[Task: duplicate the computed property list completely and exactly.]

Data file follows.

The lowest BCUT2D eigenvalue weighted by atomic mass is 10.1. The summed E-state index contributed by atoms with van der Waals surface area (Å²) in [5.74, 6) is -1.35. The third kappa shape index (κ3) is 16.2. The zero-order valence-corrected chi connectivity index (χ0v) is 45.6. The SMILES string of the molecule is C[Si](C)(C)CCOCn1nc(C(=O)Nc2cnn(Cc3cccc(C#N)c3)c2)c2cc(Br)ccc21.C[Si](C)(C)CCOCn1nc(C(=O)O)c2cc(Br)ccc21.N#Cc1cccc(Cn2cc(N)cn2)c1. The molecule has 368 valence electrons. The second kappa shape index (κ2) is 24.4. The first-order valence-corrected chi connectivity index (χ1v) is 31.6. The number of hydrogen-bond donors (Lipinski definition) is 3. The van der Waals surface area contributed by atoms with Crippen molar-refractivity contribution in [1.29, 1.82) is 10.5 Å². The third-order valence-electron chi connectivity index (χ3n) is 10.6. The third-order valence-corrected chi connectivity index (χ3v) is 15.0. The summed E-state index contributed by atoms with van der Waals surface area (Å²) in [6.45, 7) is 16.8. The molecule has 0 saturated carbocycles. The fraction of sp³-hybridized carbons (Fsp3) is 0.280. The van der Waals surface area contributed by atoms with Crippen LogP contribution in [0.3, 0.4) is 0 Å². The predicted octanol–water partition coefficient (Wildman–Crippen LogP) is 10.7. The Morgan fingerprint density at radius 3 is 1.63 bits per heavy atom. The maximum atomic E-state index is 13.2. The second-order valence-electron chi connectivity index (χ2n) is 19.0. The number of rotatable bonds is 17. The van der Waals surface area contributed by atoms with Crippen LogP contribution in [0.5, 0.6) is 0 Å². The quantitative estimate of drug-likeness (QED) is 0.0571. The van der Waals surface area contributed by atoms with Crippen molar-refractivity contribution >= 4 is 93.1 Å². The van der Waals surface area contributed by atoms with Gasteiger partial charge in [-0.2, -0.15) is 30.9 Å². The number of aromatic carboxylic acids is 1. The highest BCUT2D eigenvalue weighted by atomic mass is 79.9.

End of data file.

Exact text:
The lowest BCUT2D eigenvalue weighted by atomic mass is 10.1. The summed E-state index contributed by atoms with van der Waals surface area (Å²) in [5.74, 6) is -1.35. The third kappa shape index (κ3) is 16.2. The zero-order valence-corrected chi connectivity index (χ0v) is 45.6. The SMILES string of the molecule is C[Si](C)(C)CCOCn1nc(C(=O)Nc2cnn(Cc3cccc(C#N)c3)c2)c2cc(Br)ccc21.C[Si](C)(C)CCOCn1nc(C(=O)O)c2cc(Br)ccc21.N#Cc1cccc(Cn2cc(N)cn2)c1. The molecule has 368 valence electrons. The second kappa shape index (κ2) is 24.4. The first-order valence-corrected chi connectivity index (χ1v) is 31.6. The number of hydrogen-bond donors (Lipinski definition) is 3. The van der Waals surface area contributed by atoms with Crippen molar-refractivity contribution in [1.29, 1.82) is 10.5 Å². The third-order valence-electron chi connectivity index (χ3n) is 10.6. The third-order valence-corrected chi connectivity index (χ3v) is 15.0. The summed E-state index contributed by atoms with van der Waals surface area (Å²) in [6.45, 7) is 16.8. The molecule has 0 saturated carbocycles. The fraction of sp³-hybridized carbons (Fsp3) is 0.280. The van der Waals surface area contributed by atoms with Crippen LogP contribution in [0.3, 0.4) is 0 Å². The predicted octanol–water partition coefficient (Wildman–Crippen LogP) is 10.7. The Morgan fingerprint density at radius 3 is 1.63 bits per heavy atom. The maximum atomic E-state index is 13.2. The second-order valence-electron chi connectivity index (χ2n) is 19.0. The number of rotatable bonds is 17. The van der Waals surface area contributed by atoms with Crippen LogP contribution in [0.5, 0.6) is 0 Å². The quantitative estimate of drug-likeness (QED) is 0.0571. The van der Waals surface area contributed by atoms with Crippen molar-refractivity contribution >= 4 is 93.1 Å². The van der Waals surface area contributed by atoms with Gasteiger partial charge in [-0.2, -0.15) is 30.9 Å². The number of aromatic carboxylic acids is 1. The highest BCUT2D eigenvalue weighted by atomic mass is 79.9.